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End-Stage Landmarks
Decreased Mobility/Muscle Wasting

Incontinence

Preoccupation/Staring/Distancing
Self From Others

Headaches

Increased Sleeping

Decreased Eating

Increased Confusion

Childlike Behaviors

Hallucinations

Speech/Conversation Problems

Personality Changes/Agitation

Increased Seizure Activity

Blindness/Vision Changes

End-of-Life/Travel References

Nausea and Vomiting

Decreased Speaking

Decreased Drinking

Swallowing Problems/Choking

Urinary Changes/Bowel Changes

Difficulty Keeping Eyes Open

Low-Grade Fever

Nonspecific Pain/Restless Legs

Serenity

Coma

Breathing Changes
THE END-STAGE LANDMARKS are signs that the brain tumor patient is moving through the natural end-time process.

Not every patient will experience every sign. The signs may not occur in the order listed here, although generally, those listed earlier do occur sooner than those toward the end of the list.

It is too difficult to guess how much longer a patient may have at each stage, because some people will move through several steps over a period of days, while others will linger at one point for months without change. For most, very generally speaking, the period from the first serious changes through to death takes 1-4 months, but everyone is different.

Two end-stage landmarks that signal the remaining amount of time with a high degree of accuracy are:

*  when the last water intake occurs (with
    death following within 3-5 days)

*  when the patient's breathing changes,
    becoming fainter, louder and more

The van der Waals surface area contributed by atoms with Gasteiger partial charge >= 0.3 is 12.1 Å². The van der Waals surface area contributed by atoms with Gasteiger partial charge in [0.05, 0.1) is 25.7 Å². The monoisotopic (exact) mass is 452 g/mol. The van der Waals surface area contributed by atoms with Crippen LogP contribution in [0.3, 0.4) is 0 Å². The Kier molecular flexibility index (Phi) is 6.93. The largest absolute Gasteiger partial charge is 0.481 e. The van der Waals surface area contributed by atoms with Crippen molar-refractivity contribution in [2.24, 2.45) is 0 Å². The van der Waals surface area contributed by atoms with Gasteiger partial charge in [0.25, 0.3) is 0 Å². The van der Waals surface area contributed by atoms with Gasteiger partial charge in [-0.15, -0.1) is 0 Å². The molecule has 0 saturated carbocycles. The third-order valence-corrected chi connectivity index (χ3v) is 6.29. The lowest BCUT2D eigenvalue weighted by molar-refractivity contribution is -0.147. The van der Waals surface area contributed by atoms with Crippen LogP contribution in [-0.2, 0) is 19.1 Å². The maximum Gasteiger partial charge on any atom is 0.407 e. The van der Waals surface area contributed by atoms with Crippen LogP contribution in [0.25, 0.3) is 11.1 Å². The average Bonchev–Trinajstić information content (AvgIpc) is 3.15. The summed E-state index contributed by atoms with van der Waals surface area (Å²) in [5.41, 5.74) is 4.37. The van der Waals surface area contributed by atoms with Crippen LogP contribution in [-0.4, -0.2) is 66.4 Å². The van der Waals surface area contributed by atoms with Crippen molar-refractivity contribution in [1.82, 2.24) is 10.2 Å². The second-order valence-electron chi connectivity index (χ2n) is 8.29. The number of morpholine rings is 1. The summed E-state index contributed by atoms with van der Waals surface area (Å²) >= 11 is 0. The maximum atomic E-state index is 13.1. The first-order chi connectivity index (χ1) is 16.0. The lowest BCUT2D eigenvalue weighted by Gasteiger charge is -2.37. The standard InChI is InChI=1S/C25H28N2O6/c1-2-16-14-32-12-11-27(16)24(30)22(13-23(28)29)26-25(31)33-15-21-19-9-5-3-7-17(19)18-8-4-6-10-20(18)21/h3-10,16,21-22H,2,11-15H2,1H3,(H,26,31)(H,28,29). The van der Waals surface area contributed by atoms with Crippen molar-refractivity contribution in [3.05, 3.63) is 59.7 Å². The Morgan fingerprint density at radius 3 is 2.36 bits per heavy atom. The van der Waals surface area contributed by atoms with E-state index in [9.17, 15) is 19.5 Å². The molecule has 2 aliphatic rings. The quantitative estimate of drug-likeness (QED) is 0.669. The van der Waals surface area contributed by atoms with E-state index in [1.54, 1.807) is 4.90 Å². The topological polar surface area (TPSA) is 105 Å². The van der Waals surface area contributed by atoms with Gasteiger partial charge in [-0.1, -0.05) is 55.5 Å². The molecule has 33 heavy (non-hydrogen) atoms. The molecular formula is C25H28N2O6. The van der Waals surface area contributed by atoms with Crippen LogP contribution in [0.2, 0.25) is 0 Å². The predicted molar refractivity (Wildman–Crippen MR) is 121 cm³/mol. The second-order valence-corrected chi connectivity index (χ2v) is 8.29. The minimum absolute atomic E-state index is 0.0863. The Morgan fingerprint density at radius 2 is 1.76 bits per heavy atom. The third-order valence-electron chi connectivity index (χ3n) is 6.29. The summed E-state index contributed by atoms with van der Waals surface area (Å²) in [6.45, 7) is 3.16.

mucousy, or more labored (with death
    following usually within 4 hours, but
    sometimes as long as half a day later)

Information about each listed change can be found by clicking on it. On these other pages, I've included a discussion of what to expect as well as how each change might make both the patient and the caregiver feel emotionally.

My goals in compiling this list of signs are these:

*  that the caregiver will have maximum
    support all the way through the unfolding
    process

*  that the list will serve as a reality check
    for times when one isn't certain what is
    happening but knows that things are
    changing

*  that the information will enable caregivers
    to make the patient as comfortable as
    possible

*  that others in the periphery of care---
    family members who may not have been
    involved in the daily journey, for
    instance---will have a source for under-
    standing what to expect from here

*  and that understanding the general
    sequence of the stages will help family
    and friends to draw together and be
    present at the end, if that is their wish